A Texas-based research firm has found a critical flaw in TAILS, an anonymity-focused operating system touted by the likes of Edward Snowden, that puts users in danger of being de-anonymized and revealed to the world.

The vulnerability, found by Exodus Intelligence, rests with I2P, an anonymizing network that has been rising in popularity alongside the Tor Project, a far mor prominent tool for using the Internet anonymously.

Although the full technical details have yet to be released to the public—the I2P team has them and is working on a fix—we know that the vulnerability de-anonymizes TAILS users who are connected to the I2P network through remote code execution.

The vulnerability, which works on fully patched versions of TAILS and I2P, requires JavaScript to be enabled. Simply turning that off will protect you—at least from this particular attack.

Similarly, JavaScript has been used to attack and de-anonymize users of Tor, most notably when the FBI sacked the biggest Web host on the Deep Web in 2013.

“We publicized the fact that we’ve discovered these issues for a very simple reason,” Exodus wrote in a blog post, “no user should put full trust into any particular security solution."

"By bringing to light the fact that we have found verifiable flaws in such a widely trusted piece of code, we hope to remind the Tails userbase that no software is infallible. Even when the issues we’ve found are fixed by the Tails team, the community should keep in mind that there are most certainly other flaws still present and likely known to others.”

I2P, which can be downloaded and used as a standalone program, has been bundled with the TAILS operating system for a little over a year.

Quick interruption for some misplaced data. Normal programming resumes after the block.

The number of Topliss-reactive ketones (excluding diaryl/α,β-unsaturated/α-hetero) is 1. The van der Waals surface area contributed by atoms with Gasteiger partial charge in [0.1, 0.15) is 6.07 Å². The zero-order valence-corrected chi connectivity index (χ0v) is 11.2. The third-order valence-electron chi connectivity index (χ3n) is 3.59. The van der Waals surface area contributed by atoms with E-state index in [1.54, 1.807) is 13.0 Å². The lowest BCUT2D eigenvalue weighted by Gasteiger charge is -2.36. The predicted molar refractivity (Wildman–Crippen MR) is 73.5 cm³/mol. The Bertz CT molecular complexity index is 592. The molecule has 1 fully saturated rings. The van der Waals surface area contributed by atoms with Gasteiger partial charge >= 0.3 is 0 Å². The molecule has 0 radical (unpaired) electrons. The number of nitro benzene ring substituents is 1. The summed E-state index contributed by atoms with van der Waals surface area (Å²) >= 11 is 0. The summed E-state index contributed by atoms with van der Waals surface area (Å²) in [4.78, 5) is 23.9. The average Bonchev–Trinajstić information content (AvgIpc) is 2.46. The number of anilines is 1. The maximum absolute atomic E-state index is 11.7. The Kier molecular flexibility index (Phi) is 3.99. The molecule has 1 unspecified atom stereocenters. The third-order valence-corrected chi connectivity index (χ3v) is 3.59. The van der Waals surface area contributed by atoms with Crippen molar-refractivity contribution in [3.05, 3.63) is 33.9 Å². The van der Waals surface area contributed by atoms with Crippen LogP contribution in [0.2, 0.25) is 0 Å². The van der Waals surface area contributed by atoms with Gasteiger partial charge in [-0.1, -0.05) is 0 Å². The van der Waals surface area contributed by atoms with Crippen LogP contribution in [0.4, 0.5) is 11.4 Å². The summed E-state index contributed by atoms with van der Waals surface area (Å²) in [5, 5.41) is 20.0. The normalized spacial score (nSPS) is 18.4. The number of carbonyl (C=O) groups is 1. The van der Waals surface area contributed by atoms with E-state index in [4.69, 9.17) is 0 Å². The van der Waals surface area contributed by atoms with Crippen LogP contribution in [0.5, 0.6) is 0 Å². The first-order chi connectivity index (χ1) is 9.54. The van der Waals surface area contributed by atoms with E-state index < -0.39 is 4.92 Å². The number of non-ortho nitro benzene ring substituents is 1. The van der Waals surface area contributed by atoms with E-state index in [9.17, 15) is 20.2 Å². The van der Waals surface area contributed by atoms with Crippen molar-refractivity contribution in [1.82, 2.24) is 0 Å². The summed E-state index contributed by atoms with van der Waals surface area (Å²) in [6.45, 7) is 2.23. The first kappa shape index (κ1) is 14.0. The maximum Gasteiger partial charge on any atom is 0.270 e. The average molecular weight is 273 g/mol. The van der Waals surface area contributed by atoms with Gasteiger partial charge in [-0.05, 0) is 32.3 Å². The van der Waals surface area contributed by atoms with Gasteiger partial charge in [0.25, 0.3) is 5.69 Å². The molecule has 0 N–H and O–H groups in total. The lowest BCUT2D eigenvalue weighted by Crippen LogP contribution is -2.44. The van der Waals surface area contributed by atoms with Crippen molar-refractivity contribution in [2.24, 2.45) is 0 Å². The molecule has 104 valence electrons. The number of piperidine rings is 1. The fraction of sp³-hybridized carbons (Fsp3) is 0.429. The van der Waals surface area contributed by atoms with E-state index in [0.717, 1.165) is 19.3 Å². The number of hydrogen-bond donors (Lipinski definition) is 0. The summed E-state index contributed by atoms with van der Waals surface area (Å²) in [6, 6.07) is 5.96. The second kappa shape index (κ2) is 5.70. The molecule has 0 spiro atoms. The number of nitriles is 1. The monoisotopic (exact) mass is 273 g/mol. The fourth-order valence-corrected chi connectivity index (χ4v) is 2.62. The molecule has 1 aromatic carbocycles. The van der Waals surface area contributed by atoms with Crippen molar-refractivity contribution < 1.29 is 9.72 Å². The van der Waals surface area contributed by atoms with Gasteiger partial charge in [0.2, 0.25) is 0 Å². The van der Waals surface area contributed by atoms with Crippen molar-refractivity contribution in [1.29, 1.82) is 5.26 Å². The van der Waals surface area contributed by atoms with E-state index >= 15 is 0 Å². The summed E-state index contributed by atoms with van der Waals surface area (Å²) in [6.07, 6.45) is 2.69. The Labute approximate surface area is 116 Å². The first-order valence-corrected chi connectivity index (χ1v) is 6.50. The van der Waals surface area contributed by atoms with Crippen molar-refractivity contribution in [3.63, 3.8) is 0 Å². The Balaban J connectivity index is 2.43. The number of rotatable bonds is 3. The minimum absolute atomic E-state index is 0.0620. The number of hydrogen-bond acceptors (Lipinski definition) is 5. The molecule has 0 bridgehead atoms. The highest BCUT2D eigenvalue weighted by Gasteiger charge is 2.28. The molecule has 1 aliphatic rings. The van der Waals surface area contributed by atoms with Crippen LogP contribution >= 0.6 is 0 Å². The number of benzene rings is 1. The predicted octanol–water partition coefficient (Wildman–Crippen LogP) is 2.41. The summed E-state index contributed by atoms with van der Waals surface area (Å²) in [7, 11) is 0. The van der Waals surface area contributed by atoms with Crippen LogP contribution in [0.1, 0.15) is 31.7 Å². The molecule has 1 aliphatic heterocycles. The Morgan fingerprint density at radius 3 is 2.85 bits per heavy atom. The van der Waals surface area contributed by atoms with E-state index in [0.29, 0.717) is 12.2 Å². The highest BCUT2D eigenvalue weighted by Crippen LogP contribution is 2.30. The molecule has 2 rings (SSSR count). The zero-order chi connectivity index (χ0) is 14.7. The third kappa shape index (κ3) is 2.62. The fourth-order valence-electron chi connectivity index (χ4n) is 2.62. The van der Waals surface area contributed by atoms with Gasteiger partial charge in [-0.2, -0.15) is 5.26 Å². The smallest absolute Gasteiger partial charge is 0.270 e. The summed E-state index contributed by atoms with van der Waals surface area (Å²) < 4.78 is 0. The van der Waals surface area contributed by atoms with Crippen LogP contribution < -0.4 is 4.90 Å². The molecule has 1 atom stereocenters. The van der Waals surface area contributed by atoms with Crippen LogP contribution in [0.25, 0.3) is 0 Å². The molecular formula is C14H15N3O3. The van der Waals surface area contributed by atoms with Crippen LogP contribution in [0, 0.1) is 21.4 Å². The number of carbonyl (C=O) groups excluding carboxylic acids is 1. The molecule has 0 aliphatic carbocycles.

Exodus Intelligence, which makes its money by selling critical software vulnerabilities to entities like the United States government, sparked a major debate in the information security community when it announced the existence of flaws in TAILS and then I2P but did not immediately disclose the details to either project’s developers.

Exodus has since brought the teams from TAILS and I2p—both non-profit, volunteer outfits with limited resources and manpower—into the loop.

TAILS and I2P are both open-source projects but, due to their size, cannot often afford full audits from experts.

“We at Exodus are able to do what many software projects cannot,” the company's blog continued, “perform security code audits and find exploitable vulnerabilities releasing them to the public.”

In response to critics, Exodus’s blog explained that the loud airing of the issue was deliberate. “Users should question the tools they use, they should go even further to understand the underlying mechanisms that interlock to grant them security," the company wrote. "It’s not enough to have faith upon security, rather to have an understanding of it.”

More detailed information about the vulnerability will be available to the public soon, representatives from both Exodus and I2P have promised.

Photo via tompagenet/Flickr (CC BY-SA 2.0)